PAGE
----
Reporter’s notebook

Photo: Matthew Dembicki
  • The Rise Prize finalists
  • Undecided high school students mull their options

The Rise Prize finalists

Organizers of the inaugural Rise Prize on Wednesday announced 26 finalists for the award that include four projects at community colleges.

The award program, which has a $1.5 million total prize pool, seeks to increase awareness about the unique needs of student parents and increase the number of effective solutions accelerating their postsecondary success. The American Association of Community Colleges is a partner in the initiative, which is funded by Imaginable Futures and Lumina Foundation.

Organizers received more than 300 applications for a wide range of solutions, including early-stage proposals seeking to pilot new ideas and mature solutions that have had a proven track record of impact.

“We saw solutions that address the needs of student parents along our ‘C’ framework, ranging from childcare and flexible and convenient pathway options, to a community of support that includes mental health and coaching solutions,” according to a press release from organizers, who plan to publish a report outlining proposed solutions in the fall.

The finalists will be paired with leading experts in their respective fields to receive advising and coaching on their solutions before pitching to a panel of judges in late June. Fourteen winners will be named in early July. Five selected “mature stage” winners will receive $200,000, eight “early stage” winners will receive $50,000 each, and one Risers’ Choice award winner will receive $100,000⁠.

The four community college programs among the finalists are:

  • Everett Community College’s Weekend College for Parents, a holistic approach to help parents complete a degree or credential leading to economic mobility and stronger families by pairing weekend-only college coursework with access to essential student services, including drop-in childcare.
  • Parenting Advancement Pathways, an initiative of Bristol Community College (Massachusetts), promotes economic mobility by providing holistic supports and skills to help low-income single parents, from diverse backgrounds, move toward economic independence.
  • Los Angeles Valley College Family Resource Center supports student parents to meet their educational, career and life goals by providing on-campus services such as mentorship, kid-friendly study lounges, family play groups, a dedicated social worker and more.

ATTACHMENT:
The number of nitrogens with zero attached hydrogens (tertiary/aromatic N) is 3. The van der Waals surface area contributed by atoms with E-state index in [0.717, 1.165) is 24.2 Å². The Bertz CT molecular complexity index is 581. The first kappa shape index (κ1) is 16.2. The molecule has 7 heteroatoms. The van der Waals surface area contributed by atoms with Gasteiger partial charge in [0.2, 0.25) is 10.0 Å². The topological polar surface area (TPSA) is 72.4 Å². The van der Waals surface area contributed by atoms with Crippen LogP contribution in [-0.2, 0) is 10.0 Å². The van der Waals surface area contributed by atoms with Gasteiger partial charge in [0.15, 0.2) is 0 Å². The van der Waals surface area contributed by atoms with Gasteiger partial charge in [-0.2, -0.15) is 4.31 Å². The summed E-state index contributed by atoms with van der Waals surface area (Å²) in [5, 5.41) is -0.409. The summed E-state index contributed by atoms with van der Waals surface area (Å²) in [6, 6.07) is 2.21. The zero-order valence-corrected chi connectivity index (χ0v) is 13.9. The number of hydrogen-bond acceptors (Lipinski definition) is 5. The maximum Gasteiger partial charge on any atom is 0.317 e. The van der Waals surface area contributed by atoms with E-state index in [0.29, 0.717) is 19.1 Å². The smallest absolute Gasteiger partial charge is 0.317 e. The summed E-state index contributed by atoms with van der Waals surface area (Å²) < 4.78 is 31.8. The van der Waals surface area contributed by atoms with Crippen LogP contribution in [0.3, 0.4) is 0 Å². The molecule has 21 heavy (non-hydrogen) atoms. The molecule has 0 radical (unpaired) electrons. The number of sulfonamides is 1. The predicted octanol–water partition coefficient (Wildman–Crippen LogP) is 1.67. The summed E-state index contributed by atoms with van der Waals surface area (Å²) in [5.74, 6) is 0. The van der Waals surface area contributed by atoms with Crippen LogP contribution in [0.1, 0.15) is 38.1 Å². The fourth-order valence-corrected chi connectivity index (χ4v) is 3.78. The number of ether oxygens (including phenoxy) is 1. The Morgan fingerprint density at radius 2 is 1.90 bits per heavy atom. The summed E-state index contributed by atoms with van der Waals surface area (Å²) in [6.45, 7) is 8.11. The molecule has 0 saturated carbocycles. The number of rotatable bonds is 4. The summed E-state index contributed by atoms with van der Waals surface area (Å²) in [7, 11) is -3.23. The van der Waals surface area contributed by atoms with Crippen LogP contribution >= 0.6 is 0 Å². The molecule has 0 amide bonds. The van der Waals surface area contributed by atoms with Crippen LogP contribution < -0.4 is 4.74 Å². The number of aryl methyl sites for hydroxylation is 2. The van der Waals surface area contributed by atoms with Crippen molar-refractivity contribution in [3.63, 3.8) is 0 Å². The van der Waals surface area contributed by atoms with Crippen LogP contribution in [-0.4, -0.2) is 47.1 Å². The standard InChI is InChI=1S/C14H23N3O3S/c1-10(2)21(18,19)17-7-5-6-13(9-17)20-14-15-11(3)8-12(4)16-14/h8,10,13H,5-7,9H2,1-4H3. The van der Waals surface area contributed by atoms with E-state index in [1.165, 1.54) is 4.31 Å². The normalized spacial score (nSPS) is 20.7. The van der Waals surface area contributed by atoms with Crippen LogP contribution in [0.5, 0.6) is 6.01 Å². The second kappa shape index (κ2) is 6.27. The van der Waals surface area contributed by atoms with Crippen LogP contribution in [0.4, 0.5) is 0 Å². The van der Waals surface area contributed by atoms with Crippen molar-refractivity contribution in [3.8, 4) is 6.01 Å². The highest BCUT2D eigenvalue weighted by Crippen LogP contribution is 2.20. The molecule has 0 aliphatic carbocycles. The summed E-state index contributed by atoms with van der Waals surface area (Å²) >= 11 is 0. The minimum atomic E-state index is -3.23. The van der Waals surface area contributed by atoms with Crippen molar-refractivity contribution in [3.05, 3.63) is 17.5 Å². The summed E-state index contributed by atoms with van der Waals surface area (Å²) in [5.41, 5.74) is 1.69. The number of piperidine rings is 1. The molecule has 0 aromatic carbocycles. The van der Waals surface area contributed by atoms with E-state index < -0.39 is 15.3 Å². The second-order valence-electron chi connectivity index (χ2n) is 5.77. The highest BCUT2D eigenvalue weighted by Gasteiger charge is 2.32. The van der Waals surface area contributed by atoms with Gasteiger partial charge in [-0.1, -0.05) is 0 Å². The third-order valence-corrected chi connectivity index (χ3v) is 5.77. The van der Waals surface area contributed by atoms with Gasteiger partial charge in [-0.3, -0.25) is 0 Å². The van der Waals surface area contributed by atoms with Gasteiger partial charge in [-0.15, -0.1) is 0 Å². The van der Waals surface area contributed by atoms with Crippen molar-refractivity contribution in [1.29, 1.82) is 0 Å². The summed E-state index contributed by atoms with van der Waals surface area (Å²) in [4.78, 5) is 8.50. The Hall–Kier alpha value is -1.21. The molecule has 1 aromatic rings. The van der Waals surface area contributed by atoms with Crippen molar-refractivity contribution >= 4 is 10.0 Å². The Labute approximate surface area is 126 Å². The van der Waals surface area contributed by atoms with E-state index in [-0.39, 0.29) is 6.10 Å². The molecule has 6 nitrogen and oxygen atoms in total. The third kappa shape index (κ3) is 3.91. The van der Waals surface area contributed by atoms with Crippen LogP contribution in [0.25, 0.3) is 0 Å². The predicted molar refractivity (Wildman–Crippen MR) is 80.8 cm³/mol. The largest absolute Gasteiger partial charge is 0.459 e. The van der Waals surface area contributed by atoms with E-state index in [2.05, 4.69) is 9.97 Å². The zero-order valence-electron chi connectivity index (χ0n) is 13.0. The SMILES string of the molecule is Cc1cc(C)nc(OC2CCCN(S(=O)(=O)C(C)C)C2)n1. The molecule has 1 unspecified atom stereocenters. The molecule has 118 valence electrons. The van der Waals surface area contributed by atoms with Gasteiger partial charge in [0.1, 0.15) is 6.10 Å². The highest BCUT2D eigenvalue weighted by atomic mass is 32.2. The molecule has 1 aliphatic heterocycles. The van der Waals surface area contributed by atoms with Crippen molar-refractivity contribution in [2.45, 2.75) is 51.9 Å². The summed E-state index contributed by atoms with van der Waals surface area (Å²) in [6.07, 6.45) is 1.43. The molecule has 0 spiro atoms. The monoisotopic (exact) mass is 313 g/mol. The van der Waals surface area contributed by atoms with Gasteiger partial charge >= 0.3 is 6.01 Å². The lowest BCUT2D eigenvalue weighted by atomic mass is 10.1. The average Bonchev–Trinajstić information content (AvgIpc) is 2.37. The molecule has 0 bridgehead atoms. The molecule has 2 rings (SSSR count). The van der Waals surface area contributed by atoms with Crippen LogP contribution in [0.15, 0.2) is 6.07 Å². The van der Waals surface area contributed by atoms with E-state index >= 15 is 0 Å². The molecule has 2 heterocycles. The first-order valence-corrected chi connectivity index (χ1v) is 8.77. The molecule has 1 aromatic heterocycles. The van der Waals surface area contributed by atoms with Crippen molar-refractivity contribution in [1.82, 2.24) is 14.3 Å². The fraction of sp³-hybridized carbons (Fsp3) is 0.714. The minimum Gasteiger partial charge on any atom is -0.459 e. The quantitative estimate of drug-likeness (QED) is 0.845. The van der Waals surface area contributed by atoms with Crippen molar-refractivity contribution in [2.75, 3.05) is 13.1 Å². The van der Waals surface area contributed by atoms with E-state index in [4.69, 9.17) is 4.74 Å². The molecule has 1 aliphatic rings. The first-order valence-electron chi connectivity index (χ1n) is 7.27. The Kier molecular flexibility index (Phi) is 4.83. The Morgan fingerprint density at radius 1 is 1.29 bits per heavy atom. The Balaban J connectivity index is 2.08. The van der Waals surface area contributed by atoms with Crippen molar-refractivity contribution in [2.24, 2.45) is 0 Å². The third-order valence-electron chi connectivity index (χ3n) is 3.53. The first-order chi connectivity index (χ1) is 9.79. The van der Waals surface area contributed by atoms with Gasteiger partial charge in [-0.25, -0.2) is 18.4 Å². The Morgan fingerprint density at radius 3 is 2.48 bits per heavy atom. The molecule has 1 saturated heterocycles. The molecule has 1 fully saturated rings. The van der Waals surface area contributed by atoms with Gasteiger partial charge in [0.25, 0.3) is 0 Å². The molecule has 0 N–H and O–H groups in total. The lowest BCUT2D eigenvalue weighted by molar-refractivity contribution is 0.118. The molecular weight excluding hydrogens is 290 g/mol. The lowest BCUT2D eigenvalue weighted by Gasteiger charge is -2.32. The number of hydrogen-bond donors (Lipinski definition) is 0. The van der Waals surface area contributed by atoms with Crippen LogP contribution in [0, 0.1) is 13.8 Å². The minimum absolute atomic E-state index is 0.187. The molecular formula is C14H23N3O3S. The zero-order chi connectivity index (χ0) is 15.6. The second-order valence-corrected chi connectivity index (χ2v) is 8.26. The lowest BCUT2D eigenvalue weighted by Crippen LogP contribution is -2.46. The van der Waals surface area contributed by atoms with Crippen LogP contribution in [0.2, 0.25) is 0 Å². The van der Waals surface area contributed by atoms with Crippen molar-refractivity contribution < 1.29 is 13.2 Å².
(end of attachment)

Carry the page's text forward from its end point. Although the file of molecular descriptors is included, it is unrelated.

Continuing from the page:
• Monroe Community College (New York) Student-Parent Connection provides student parents the opportunity to enroll in short-term, highly effective training/academic programs supported by high-touch, tailored and connective family-friendly services designed to accelerate them from pre-enrollment to job attainment.

Undecided high school students mull their options

Among undecided high school seniors participating in a recent survey, 43 percent indicated that they may take a gap year next year, while 41 percent are looking into online college, and 37 percent are considering community college instead of a traditional institution.

Interestingly, 56 percent of respondents who said they are considering online college also said they would have still considered online college before the pandemic struck. Meanwhile, 84 percent of seniors considering community college said they still would have thought about community college, and 68 percent of those pondering a gap year indicated a gap year was still a possibility before the pandemic.

Current college students are also examining their alternatives for the fall semester. For example, while only 9 percent of current college students are considering dropping out and enrolling in a community college, 13 percent are considering the same if their current schools keep on with online classes. And while 15 percent are looking into transferring to a more affordable or local college, 17 percent will do the same if virtual learning continues.

Over half of all college students in the survey believe it will take them longer to graduate because of the coronavirus pandemic. On top of the mental impact this reality has, the financial impact could be crushing as this could mean taking on even more student loan debt to cover an extra semester or two, according to LendEDU, which commissioned the online survey of 1,000 Americans between the ages of 17 and 25.

About the Author

Matthew Dembicki
is editor of Community College Daily and serves as publications director for the American Association of Community Colleges.